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Healthy Comfort Eating: Origins and Consequences

  • Author(s): Finch, Laura
  • Advisor(s): Tomiyama, Ayako J
  • et al.
Abstract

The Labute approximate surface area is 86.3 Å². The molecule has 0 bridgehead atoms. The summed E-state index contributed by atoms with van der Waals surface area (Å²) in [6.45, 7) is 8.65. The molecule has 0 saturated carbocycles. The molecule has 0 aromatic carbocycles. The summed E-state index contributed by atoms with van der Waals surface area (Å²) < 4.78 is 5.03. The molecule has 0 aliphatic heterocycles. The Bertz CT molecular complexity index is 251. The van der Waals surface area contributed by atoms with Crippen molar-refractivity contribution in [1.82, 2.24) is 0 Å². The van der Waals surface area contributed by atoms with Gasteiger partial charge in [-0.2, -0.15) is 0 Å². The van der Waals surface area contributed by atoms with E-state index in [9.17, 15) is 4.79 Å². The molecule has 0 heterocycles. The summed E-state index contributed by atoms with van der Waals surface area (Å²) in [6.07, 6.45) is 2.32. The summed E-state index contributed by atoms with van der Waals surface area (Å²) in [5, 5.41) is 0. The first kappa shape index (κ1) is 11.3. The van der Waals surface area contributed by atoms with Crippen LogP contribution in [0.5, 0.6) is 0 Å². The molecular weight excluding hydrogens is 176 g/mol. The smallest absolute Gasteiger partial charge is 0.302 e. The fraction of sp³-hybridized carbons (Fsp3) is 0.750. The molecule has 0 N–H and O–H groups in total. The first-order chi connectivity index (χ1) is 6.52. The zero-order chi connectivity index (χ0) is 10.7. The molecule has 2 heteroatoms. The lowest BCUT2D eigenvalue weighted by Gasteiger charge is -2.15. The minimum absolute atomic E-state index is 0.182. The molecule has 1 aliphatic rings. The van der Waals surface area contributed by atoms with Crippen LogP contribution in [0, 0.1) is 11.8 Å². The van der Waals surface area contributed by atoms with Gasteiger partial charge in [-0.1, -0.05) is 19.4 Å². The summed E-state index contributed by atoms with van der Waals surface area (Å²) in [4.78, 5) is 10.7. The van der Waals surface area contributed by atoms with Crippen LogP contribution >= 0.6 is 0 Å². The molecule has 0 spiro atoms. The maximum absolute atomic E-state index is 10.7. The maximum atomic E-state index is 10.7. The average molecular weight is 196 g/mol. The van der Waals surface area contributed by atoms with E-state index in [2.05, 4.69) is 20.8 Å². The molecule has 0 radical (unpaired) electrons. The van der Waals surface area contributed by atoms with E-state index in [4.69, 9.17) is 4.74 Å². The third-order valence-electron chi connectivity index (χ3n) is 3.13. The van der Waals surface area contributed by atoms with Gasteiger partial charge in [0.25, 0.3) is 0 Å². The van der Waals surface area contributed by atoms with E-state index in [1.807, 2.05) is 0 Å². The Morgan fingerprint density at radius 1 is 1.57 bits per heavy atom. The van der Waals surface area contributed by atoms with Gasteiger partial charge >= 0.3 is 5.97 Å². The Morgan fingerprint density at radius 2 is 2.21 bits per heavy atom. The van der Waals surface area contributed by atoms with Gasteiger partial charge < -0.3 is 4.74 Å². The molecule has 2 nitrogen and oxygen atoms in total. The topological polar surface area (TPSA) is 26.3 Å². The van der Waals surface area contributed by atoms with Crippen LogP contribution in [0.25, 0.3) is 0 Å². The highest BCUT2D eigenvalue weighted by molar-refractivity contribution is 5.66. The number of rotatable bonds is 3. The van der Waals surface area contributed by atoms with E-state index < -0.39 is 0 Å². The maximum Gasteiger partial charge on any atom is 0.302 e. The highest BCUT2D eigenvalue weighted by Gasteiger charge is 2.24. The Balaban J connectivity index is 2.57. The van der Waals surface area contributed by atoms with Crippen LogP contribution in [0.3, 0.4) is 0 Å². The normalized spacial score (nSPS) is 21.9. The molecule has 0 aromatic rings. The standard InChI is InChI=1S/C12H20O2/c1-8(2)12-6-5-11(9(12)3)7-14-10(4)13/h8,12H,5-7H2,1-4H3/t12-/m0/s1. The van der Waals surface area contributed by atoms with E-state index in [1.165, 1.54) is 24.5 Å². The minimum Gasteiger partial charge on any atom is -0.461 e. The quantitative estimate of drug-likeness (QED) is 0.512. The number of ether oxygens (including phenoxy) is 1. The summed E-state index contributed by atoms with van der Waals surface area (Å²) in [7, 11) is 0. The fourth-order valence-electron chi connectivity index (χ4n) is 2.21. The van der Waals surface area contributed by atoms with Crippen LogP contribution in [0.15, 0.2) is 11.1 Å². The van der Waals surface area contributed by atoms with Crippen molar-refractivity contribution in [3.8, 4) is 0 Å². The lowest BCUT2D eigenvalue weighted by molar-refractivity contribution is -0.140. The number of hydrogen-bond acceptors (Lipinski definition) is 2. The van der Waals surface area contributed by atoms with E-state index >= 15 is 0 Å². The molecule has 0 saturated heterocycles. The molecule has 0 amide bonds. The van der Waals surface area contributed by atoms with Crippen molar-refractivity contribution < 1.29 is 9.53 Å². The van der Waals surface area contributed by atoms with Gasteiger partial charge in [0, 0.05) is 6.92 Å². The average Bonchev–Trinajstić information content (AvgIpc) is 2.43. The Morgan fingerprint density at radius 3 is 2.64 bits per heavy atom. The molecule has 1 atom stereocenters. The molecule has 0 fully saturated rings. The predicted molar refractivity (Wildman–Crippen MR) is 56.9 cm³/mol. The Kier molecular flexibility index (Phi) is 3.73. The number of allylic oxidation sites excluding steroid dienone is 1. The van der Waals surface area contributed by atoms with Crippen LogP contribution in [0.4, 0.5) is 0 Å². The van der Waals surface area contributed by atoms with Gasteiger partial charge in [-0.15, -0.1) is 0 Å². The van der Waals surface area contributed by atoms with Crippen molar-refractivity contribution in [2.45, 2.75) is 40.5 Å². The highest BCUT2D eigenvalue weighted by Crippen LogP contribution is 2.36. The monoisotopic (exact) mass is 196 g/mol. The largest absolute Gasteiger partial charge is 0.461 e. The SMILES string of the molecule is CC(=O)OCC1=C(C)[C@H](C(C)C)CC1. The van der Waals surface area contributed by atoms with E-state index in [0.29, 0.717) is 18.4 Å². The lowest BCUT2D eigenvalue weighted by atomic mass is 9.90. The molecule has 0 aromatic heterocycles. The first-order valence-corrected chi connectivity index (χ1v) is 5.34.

Many Americans eat unhealthy, high-calorie/fat/sugar foods when stressed, yet little is known about whether this unhealthy comfort eating actually comforts. Additionally, prior research has not tested whether healthy comfort eating of fruits and vegetables might also alleviate stress, or whether comfort eating before or after a stressful event is more beneficial for stress relief. Accordingly, Study 1 experimentally tested whether healthy and unhealthy comfort eating would reduce acute psychophysiological responses to a socially evaluative stressor. Following a 2 x 2 + 1 design, participants (N = 150 women) were randomized to consume one of their top-rated healthy or unhealthy foods either before or after the stressor, or consumed no food. Psychological, neuroendocrine, and autonomic stress responses were examined. Findings revealed that healthy and unhealthy comfort eating did not dampen reactivity or enhance recovery of psychophysiological stress compared to control, and no differences were found by comfort eating type or timing. In a sample of 100 men and women, Study 2 evaluated whether individuals can learn to experience healthy foods as comforting, with the aim of also promoting healthy food intake. Applying Pavlovian conditioning methodology, intervention participants repeatedly paired together a relaxation activity and fruit intake for 7 days, whereas control participants completed these activities separately. At post-intervention, results showed that fruit intake acutely improved mood—but not autonomic stress markers—to a greater extent among the intervention group than the control group. There were no group differences in post-intervention intake of healthy and unhealthy foods outside of the lab, or in pre- to post-intervention changes in psychological outcomes, perceptions of fruit pleasantness, or intentions to buy fruits in the future. In conclusion, unhealthy comfort eating does not appear to benefit human psychophysiological stress responses. Healthy foods may not initially reduce stress, but they may acutely repair negative mood with training. Overall, healthy comfort eating may avoid potential drawbacks of unhealthy comfort eating (e.g., links with obesity) while also improving nutrition. These findings leave the door open for larger-scale interventions to transform unhealthy comfort eating to healthy comfort eating, thereby reducing negative emotion, promoting fruit intake, and decreasing chronic disease risk.

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